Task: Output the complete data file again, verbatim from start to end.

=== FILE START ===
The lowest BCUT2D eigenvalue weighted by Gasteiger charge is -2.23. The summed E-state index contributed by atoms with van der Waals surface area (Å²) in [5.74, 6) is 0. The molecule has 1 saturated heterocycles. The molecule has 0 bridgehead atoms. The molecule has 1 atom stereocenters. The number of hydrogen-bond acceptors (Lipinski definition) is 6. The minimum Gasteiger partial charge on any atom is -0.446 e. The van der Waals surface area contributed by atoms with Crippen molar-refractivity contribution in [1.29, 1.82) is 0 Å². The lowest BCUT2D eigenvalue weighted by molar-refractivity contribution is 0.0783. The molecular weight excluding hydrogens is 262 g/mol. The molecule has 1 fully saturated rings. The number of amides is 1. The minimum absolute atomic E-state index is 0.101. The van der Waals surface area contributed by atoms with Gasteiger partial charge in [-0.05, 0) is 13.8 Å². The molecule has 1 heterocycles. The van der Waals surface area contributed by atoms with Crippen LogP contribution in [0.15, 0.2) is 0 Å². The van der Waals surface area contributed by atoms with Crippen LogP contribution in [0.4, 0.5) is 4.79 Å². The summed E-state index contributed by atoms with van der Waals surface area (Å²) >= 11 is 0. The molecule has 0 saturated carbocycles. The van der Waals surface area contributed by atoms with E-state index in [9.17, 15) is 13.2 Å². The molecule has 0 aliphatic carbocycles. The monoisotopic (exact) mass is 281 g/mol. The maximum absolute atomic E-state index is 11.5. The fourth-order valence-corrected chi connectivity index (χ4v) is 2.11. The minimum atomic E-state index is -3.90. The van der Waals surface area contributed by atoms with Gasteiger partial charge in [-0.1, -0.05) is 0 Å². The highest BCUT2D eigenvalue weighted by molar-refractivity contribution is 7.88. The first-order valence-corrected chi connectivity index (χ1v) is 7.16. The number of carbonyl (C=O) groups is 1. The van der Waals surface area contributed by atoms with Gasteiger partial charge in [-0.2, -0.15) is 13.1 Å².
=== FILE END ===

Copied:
The lowest BCUT2D eigenvalue weighted by Gasteiger charge is -2.23. The summed E-state index contributed by atoms with van der Waals surface area (Å²) in [5.74, 6) is 0. The molecule has 1 saturated heterocycles. The molecule has 0 bridgehead atoms. The molecule has 1 atom stereocenters. The number of hydrogen-bond acceptors (Lipinski definition) is 6. The minimum Gasteiger partial charge on any atom is -0.446 e. The van der Waals surface area contributed by atoms with Crippen molar-refractivity contribution in [1.29, 1.82) is 0 Å². The lowest BCUT2D eigenvalue weighted by molar-refractivity contribution is 0.0783. The molecular weight excluding hydrogens is 262 g/mol. The molecule has 1 fully saturated rings. The number of amides is 1. The minimum absolute atomic E-state index is 0.101. The van der Waals surface area contributed by atoms with Gasteiger partial charge in [-0.05, 0) is 13.8 Å². The molecule has 1 heterocycles. The van der Waals surface area contributed by atoms with Crippen LogP contribution in [0.15, 0.2) is 0 Å². The van der Waals surface area contributed by atoms with Crippen LogP contribution in [0.4, 0.5) is 4.79 Å². The summed E-state index contributed by atoms with van der Waals surface area (Å²) >= 11 is 0. The molecule has 0 saturated carbocycles. The van der Waals surface area contributed by atoms with E-state index in [9.17, 15) is 13.2 Å². The molecule has 0 aliphatic carbocycles. The monoisotopic (exact) mass is 281 g/mol. The maximum absolute atomic E-state index is 11.5. The fourth-order valence-corrected chi connectivity index (χ4v) is 2.11. The minimum atomic E-state index is -3.90. The van der Waals surface area contributed by atoms with Gasteiger partial charge in [-0.1, -0.05) is 0 Å². The highest BCUT2D eigenvalue weighted by molar-refractivity contribution is 7.88. The first-order valence-corrected chi connectivity index (χ1v) is 7.16. The number of carbonyl (C=O) groups is 1. The van der Waals surface area contributed by atoms with Gasteiger partial charge in [-0.2, -0.15) is 13.1 Å².